The Toronto International Film Festival Kicked off on Thursday, September 9th with a film that so many Black critics were waiting for, Regina King’s directorial debut One Night in Miami. The film is as of press time, the best film of the fest for me. That does not mean that TIFF2020 is devoid of stories. There are so many tales from so many perspectives that this year’s festival has me watching films until the wee hours of the night. I ended last night with The Third Day, at about midnight–after doing some anxiety baking (peach cobbler). The series is a thriller that will really make you anxious and unable to stop watching at the same time!
Yes, I said baking. TIFF this year is a virtual affair that has most critics taking in the fest from home or wherever they can comfortably view them. My family has been tolerating me roaming the house with noise-canceling headphones on my ears and my eyes glued to the film on my tablet or phone. Here are capsule reviews for the films I viewed at the virtual TIFF over the first two days of the fest.
One Night in Miami
I’ve read countless accounts of the friendships that our most legendary figures formed while fighting for the rights we take for granted today. Regina King brings this musing to life in her directorial debut film One Night in Miami. In it was Malcolm X (Kingsley Ben-Adir), Jim Brown (Aldis Hodge), Sam Cooke (Leslie Odom Jr.), and Cassius Clay (Eli Goree), as four best friends who come together to celebrate a monumental win.
One Night in Miami is not set up like a biopic or historic narrative this is not. King pulls these four off their pedestal and drops them into a moment that is reminiscent of the Big Chill. She shows us their stark realities in conversations that you will only hear Black people speak amongst themselves. Then she takes us to a hotel room where some of the most explosive action happens, along with the most quotable phrases (“most people want a piece of the pie I want the whole damn recipe”), and raw revelations (Malcolm X realizing that the Nation was corrupt and he recruited Clay to help him leave without incident). The most powerful men of the movement are thus reduced to the human men they truly are, frustrated about their past and petrified of their future.
King’s (and Kemp Powers’s script) depiction is fun and thoroughly entertaining. Audiences will feel like they are a part of the moment. Just prepare tissue for those closing credits.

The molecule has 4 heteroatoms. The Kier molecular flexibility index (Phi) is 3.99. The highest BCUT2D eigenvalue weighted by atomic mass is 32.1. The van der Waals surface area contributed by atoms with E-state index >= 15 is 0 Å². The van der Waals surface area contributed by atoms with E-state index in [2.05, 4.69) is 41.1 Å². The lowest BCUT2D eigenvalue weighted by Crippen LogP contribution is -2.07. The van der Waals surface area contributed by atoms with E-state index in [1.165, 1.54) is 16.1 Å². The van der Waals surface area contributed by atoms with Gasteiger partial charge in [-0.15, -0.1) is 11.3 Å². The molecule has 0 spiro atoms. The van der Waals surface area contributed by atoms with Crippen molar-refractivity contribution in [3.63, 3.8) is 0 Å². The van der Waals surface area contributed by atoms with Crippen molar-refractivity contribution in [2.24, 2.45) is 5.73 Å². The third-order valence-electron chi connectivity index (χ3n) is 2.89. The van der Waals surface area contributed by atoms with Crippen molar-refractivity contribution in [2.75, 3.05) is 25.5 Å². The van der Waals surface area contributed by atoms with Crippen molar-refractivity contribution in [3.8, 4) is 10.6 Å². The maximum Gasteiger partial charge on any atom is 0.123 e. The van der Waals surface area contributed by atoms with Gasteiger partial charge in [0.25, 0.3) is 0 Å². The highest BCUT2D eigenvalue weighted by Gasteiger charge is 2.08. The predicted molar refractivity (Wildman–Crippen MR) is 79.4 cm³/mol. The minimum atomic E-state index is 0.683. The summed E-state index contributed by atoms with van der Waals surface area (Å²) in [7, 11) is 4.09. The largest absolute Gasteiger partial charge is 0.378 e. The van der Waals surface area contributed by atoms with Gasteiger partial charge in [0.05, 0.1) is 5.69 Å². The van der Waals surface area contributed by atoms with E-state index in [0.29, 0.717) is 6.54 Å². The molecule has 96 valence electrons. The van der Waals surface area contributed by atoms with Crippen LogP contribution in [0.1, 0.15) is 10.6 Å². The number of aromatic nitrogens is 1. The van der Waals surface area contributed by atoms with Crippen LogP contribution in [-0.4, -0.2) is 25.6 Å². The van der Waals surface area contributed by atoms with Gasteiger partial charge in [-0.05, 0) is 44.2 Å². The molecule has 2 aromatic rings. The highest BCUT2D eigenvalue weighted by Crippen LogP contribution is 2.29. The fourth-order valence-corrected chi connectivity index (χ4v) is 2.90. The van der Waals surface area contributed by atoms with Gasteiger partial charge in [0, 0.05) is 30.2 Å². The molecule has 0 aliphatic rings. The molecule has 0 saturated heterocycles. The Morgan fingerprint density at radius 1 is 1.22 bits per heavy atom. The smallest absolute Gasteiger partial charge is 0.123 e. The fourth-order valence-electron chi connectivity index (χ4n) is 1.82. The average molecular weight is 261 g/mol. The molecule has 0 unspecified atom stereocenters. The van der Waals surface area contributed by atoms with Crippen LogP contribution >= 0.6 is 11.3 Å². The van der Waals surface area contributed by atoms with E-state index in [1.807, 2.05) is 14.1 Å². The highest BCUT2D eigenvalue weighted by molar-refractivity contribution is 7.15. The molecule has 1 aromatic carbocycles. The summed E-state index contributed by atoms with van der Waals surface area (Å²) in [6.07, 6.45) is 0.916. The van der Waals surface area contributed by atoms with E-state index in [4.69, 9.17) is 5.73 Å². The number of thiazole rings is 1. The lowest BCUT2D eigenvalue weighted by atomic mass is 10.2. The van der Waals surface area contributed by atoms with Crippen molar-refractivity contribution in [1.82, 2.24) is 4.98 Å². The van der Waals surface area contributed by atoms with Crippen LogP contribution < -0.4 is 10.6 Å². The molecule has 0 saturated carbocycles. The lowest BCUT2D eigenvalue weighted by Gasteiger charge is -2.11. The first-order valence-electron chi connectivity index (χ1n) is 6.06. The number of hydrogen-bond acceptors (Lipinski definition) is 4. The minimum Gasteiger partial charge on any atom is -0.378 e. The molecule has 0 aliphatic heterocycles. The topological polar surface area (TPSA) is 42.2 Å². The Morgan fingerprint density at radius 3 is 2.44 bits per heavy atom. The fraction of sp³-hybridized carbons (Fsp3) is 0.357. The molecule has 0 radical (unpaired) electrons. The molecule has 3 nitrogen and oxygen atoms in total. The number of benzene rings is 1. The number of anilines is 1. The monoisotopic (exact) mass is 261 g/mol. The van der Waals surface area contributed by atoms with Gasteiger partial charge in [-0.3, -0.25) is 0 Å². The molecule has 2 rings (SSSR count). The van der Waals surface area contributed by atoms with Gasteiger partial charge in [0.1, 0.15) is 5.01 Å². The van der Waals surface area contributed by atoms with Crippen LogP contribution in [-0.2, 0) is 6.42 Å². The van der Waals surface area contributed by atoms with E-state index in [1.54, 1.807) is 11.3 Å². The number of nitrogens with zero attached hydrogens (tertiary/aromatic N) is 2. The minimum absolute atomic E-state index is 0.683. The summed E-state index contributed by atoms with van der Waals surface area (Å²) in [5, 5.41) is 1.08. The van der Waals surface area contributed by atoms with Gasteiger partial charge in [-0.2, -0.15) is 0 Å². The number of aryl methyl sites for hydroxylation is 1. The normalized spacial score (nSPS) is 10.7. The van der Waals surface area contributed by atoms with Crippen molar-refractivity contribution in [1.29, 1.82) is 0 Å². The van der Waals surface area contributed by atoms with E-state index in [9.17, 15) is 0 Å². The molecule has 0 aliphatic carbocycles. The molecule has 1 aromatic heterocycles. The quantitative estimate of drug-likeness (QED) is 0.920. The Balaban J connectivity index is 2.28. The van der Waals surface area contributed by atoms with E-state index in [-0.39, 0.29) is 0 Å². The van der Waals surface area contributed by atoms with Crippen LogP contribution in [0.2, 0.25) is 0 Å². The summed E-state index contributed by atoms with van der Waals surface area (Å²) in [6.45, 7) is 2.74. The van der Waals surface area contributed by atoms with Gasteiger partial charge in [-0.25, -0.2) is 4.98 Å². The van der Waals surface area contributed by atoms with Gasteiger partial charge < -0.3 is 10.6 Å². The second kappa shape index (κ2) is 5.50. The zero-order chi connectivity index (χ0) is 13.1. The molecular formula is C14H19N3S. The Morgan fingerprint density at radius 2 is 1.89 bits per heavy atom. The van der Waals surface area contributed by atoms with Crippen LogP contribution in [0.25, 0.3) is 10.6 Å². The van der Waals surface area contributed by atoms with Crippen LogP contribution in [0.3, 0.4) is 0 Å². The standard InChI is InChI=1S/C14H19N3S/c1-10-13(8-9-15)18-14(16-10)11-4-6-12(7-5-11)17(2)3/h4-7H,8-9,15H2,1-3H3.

One Night in Miami premiered at TIFF on September 9. It will be released on Amazon Prime at a later date.
Rating 5 of 5
A traumatic event can change a person’s life, but what about the rest of the family? In Penguin Bloom, we follow the Bloom family of five as they try to adapt to a new life after an accident that changes the way they live and love forever.
The oldest child Noah, played by (Griffin Murray-Johnston and Essi Murray Johnson as a younger Noah), narrates the tale of a family vacation gone tragically wrong. Noah, his mother Sam (Naomi Watts), father Cam (Andrew Lincoln), and brothers Oli (Abe Clifford-Barr) and Rue (Felix Cameron) are an Australian family that loves the outdoors. They are very active until Sam leans on a fence of a rooftop overlook and falls to the ground. Her injuries leave her in pain and two-thirds of her body paralyzed. At home after all the surgeries, the family tries to adjust to the new way of life, but Sam has the hardest time. Without her, the family seems helpless, until a broken baby bird comes into their lives.
Suddenly, Sam has somewhere to put her energy, a place where she can’t fail (as she feels she is doing in caring for her family). As the bird becomes a part of the family and heals from its injuries, Sam and the rest of the Blooms find their way out the darkness of trauma. Penguin Bloom is more than a saccharine story of a woman’s resilience. It’s about an entire family damaged by trauma and how the healing must include everyone, even those who don’t wear their injuries on the outside.
Noah’s narration drives this home, meanwhile, the cast, which includes Jacki Weaver who plays Sam’s annoyingly cheerful mom, all deliver stellar performances. This is important because Penguin Bloom, despite being a true story, treads the dangerous line between a feel-good drama and a corny Hallmark movie.
Rating 3.5 of 5
Akilla (Saul Williams) is a grown man in the drug business, just as the government comes in to legalize things. He’s been in the illicit business all his life, so he knows a boy in trouble when he sees Sheppard. The boy is part of a team that robs Akilla. So, he keeps Sheppard in an attempt to track down the cash. Along the way, Akilla goes back over his own life and remembers how the cycle of trauma is manifesting before his eyes in Akilla.